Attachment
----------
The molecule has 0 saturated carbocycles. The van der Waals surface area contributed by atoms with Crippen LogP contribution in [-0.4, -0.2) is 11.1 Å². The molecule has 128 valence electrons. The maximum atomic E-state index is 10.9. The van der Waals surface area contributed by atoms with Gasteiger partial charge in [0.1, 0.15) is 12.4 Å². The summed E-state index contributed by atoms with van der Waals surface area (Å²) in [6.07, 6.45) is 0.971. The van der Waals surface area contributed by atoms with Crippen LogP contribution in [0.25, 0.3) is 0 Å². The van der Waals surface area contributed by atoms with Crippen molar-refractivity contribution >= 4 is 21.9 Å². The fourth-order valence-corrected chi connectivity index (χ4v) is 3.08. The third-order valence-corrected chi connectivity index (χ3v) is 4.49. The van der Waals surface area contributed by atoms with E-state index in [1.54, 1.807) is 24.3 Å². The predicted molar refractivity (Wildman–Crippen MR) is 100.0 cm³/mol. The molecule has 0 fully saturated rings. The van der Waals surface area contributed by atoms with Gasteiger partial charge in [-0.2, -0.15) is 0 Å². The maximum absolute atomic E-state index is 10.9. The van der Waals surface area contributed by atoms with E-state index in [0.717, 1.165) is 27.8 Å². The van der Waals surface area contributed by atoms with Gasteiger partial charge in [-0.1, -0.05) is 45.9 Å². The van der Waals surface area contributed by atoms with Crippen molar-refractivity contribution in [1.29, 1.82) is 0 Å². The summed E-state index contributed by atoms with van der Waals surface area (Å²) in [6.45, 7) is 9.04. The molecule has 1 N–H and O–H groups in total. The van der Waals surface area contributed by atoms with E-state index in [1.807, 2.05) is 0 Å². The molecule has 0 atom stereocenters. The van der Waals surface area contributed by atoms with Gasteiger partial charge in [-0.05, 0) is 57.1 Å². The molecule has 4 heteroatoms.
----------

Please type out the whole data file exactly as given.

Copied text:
The molecule has 0 saturated carbocycles. The van der Waals surface area contributed by atoms with Crippen LogP contribution in [-0.4, -0.2) is 11.1 Å². The molecule has 128 valence electrons. The maximum atomic E-state index is 10.9. The van der Waals surface area contributed by atoms with Gasteiger partial charge in [0.1, 0.15) is 12.4 Å². The summed E-state index contributed by atoms with van der Waals surface area (Å²) in [6.07, 6.45) is 0.971. The van der Waals surface area contributed by atoms with Crippen LogP contribution in [0.25, 0.3) is 0 Å². The van der Waals surface area contributed by atoms with Crippen molar-refractivity contribution >= 4 is 21.9 Å². The fourth-order valence-corrected chi connectivity index (χ4v) is 3.08. The third-order valence-corrected chi connectivity index (χ3v) is 4.49. The van der Waals surface area contributed by atoms with E-state index in [1.54, 1.807) is 24.3 Å². The predicted molar refractivity (Wildman–Crippen MR) is 100.0 cm³/mol. The molecule has 0 fully saturated rings. The van der Waals surface area contributed by atoms with Gasteiger partial charge in [-0.2, -0.15) is 0 Å². The maximum absolute atomic E-state index is 10.9. The van der Waals surface area contributed by atoms with E-state index in [0.717, 1.165) is 27.8 Å². The van der Waals surface area contributed by atoms with Gasteiger partial charge in [-0.1, -0.05) is 45.9 Å². The van der Waals surface area contributed by atoms with Crippen molar-refractivity contribution in [1.29, 1.82) is 0 Å². The summed E-state index contributed by atoms with van der Waals surface area (Å²) in [6.45, 7) is 9.04. The molecule has 1 N–H and O–H groups in total. The van der Waals surface area contributed by atoms with E-state index in [1.807, 2.05) is 0 Å². The molecule has 0 atom stereocenters. The van der Waals surface area contributed by atoms with Gasteiger partial charge in [-0.05, 0) is 57.1 Å². The molecule has 4 heteroatoms.